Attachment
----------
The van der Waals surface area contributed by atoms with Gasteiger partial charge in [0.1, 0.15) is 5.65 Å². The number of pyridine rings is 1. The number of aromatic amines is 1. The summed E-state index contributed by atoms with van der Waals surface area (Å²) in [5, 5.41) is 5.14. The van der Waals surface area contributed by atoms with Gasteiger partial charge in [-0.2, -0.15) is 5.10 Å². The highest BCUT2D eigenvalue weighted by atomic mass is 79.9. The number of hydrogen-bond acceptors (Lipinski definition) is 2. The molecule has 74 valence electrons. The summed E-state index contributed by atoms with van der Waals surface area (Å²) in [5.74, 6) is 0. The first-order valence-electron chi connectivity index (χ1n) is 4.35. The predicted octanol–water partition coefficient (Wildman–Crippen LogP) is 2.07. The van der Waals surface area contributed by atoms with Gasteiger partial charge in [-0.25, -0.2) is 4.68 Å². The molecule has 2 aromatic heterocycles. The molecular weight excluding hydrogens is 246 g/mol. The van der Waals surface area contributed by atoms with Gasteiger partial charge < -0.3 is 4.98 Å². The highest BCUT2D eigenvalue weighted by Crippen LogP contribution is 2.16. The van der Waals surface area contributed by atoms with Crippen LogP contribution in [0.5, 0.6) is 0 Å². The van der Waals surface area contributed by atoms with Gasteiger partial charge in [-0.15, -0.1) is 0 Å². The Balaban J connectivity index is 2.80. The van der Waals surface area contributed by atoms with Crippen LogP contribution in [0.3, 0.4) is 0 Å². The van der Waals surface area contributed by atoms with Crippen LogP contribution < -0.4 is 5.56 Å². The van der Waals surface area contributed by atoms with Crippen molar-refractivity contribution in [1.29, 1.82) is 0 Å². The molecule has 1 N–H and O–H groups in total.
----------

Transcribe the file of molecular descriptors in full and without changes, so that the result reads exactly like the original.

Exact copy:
The van der Waals surface area contributed by atoms with Gasteiger partial charge in [0.1, 0.15) is 5.65 Å². The number of pyridine rings is 1. The number of aromatic amines is 1. The summed E-state index contributed by atoms with van der Waals surface area (Å²) in [5, 5.41) is 5.14. The van der Waals surface area contributed by atoms with Gasteiger partial charge in [-0.2, -0.15) is 5.10 Å². The highest BCUT2D eigenvalue weighted by atomic mass is 79.9. The number of hydrogen-bond acceptors (Lipinski definition) is 2. The molecule has 74 valence electrons. The summed E-state index contributed by atoms with van der Waals surface area (Å²) in [5.74, 6) is 0. The first-order valence-electron chi connectivity index (χ1n) is 4.35. The predicted octanol–water partition coefficient (Wildman–Crippen LogP) is 2.07. The van der Waals surface area contributed by atoms with Gasteiger partial charge in [-0.25, -0.2) is 4.68 Å². The molecule has 2 aromatic heterocycles. The molecular weight excluding hydrogens is 246 g/mol. The van der Waals surface area contributed by atoms with Gasteiger partial charge < -0.3 is 4.98 Å². The highest BCUT2D eigenvalue weighted by Crippen LogP contribution is 2.16. The van der Waals surface area contributed by atoms with Crippen LogP contribution in [0.5, 0.6) is 0 Å². The van der Waals surface area contributed by atoms with Gasteiger partial charge in [-0.15, -0.1) is 0 Å². The Balaban J connectivity index is 2.80. The van der Waals surface area contributed by atoms with Crippen LogP contribution in [0.3, 0.4) is 0 Å². The van der Waals surface area contributed by atoms with Crippen LogP contribution < -0.4 is 5.56 Å². The van der Waals surface area contributed by atoms with Crippen molar-refractivity contribution in [1.29, 1.82) is 0 Å². The molecule has 1 N–H and O–H groups in total.